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Multiple views of a child’s tooth unearthed in a cave in northern Laos may have belonged to a Denisovan girl.

The fossilized molar, seen here from several angles, is thought to have belonged to a young Denisovan girl that died between 164,000 and 131,000 years ago.Credit: F. Demeter

A fossilized tooth unearthed in a cave in northern Laos might have belonged to a young Denisovan girl who died between 164,000 and 131,000 years ago. If confirmed, it would be the first fossil evidence that Denisovans — an extinct hominin species that co-existed with Neanderthals and modern humans — lived in southeast Asia. The molar would be only the second Denisovan fossil found outside Siberia, but millions of people with Asian, Oceanian or Pacific Islander ancestry carry traces of Denisovan DNA.

Nature | 5 min read

Reference: Nature Communications paper

In India and Pakistan, climate change has made record-breaking heatwaves 100 times more likely to happen, according to an analysis by the UK Met Office. The modelling study assessed the heatwave that gripped the region in April and May 2010 to determine how climate change has affected the probability of these events and found that, by the end of the century, India and Pakistan could face extreme temperatures every year. Pre-monsoon heatwaves in recent weeks have seen temperatures reach as high as 51 ℃ in Pakistan, and the heat looks set to worsen later this week.

BBC | 3 min read

Videos uploaded to YouTube have given fresh insight into how Asian elephants (Elephas maximus) respond to death. Researchers used the videos to describe, sometimes for the first time, behaviours that had been known only anecdotally. These included what seems to be keeping vigil over the body of a peer, trumpeting or roaring, and females carrying deceased calves. “These rare and extremely important natural-history observations suggest that an awareness of loss is present in elephants,” says elephant researcher Phyllis Lee.

The New York Times | 5 min read

Reference: Royal Society Open Science paper

Features & opinion

Cartoon showing a lone researcher in a boat looking at an iceberg with many researchers under the water also inspecting it

Illustration by David Parkins

Restricting analyses to a single technique can blind researchers to an important aspect of uncertainty, making results seem more precise than they really are. For example, in 2020, the UK Scientific Pandemic Influenza Group on Modelling asked nine teams to calculate the reproduction number R for COVID-19 infections. The uncertainty across all the teams was considerably larger than the uncertainty within any one team — important knowledge for decision-makers. Meta-science researcher Balazs Aczel and statisticians Eric-Jan Wagenmakers and Alexandra Sarafoglou argue that data should be subject to multiple analyses, ideally by multiple teams — and that the extra work is worth it.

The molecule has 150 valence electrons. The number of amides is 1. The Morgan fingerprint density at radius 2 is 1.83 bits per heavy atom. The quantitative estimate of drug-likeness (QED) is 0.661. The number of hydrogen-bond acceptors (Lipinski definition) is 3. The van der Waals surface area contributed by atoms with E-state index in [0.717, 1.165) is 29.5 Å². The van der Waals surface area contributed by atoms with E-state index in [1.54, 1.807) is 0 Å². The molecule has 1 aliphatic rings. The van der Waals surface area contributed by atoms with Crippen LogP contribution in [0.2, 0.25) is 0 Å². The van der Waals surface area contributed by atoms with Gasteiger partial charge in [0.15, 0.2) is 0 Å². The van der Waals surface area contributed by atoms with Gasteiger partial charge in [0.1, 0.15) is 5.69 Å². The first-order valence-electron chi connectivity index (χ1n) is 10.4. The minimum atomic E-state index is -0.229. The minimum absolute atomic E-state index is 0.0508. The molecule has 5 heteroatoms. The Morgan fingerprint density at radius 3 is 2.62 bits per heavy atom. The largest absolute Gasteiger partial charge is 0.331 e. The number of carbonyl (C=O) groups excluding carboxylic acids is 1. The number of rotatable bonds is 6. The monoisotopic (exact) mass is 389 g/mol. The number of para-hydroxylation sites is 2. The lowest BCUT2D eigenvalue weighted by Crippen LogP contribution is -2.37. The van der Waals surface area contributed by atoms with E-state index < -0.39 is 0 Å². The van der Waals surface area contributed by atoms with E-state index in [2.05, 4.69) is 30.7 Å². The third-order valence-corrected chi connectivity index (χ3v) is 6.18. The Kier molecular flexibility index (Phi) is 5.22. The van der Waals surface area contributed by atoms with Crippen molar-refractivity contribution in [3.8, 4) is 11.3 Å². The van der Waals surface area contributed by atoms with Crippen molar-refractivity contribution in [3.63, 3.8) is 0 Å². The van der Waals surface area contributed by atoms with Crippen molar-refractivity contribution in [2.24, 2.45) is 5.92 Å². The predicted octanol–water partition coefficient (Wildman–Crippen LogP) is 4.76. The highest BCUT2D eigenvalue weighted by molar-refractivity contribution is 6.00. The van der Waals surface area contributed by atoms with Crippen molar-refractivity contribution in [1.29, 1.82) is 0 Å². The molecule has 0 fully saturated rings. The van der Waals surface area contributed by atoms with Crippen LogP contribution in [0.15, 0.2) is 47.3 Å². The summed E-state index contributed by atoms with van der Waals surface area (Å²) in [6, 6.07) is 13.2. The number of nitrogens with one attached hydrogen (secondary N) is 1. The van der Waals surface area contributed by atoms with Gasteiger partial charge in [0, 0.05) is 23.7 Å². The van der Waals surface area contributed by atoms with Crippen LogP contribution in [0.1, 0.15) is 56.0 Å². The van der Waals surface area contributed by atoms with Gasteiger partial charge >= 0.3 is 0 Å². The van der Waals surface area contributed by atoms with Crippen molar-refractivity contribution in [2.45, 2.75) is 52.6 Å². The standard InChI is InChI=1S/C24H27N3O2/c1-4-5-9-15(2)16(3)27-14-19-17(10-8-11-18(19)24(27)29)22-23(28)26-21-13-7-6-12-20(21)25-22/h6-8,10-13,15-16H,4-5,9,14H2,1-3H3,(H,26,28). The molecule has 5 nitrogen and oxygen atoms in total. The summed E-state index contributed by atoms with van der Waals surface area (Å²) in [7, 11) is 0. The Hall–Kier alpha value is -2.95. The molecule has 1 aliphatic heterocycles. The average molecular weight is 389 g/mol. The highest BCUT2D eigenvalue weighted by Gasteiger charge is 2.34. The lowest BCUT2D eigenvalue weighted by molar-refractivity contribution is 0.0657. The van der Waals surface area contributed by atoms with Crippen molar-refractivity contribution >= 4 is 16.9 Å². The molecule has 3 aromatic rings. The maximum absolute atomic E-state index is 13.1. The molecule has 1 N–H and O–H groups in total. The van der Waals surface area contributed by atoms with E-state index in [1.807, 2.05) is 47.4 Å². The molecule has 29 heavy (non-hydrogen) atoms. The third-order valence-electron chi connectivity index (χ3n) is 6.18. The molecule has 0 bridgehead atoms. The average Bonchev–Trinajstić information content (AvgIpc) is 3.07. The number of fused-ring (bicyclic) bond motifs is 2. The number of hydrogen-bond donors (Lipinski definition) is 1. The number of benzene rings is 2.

Nature | 10 min read

Nine teams, nine estimates. Graph comparing nine models of the rate of COVID-19's spread in the United Kingdom.

Source: Ref. 1

COVID-19 has killed an estimated 15 million people since it emerged at the end of 2019, but its impact on health reaches much further, from the acute effects of the illness to the lasting symptoms known as long COVID. Working out the size of that health burden is challenging, but important — governments use such figures to plan how to spend health-care budgets. So researchers are starting to tally the overall health impacts and trying to draw lessons from any patterns.

Nature | 12 min read

Last week, North Korean state media confirmed, for the first time, that the country has cases of COVID-19. No one there is known to be vaccinated, and the nation is already in the grip of widespread food insecurity. The international community must be prepared to offer unconditional help to save lives, argues nuclear-policy analyst Ankit Panda — even if North Korea insists on continuing its missile testing. “Quite simply, if North Korea tests its seventh nuclear device at 9 a.m. on a given day and requests pandemic-related assistance at 9:30 a.m., there should be no hesitation in responding positively — even as the nuclear testing should be condemned,” writes Panda.

Foreign Policy | 7 min read


Mathematician Julia Robinson had been pursuing the solution to a quandary known as Hilbert’s tenth problem for her whole career when 22-year-old Yuri Matiyasevich found it. Her generous letter sparked a life-long epistolary friendship. (Celebratio Mathematica | 35 min read)

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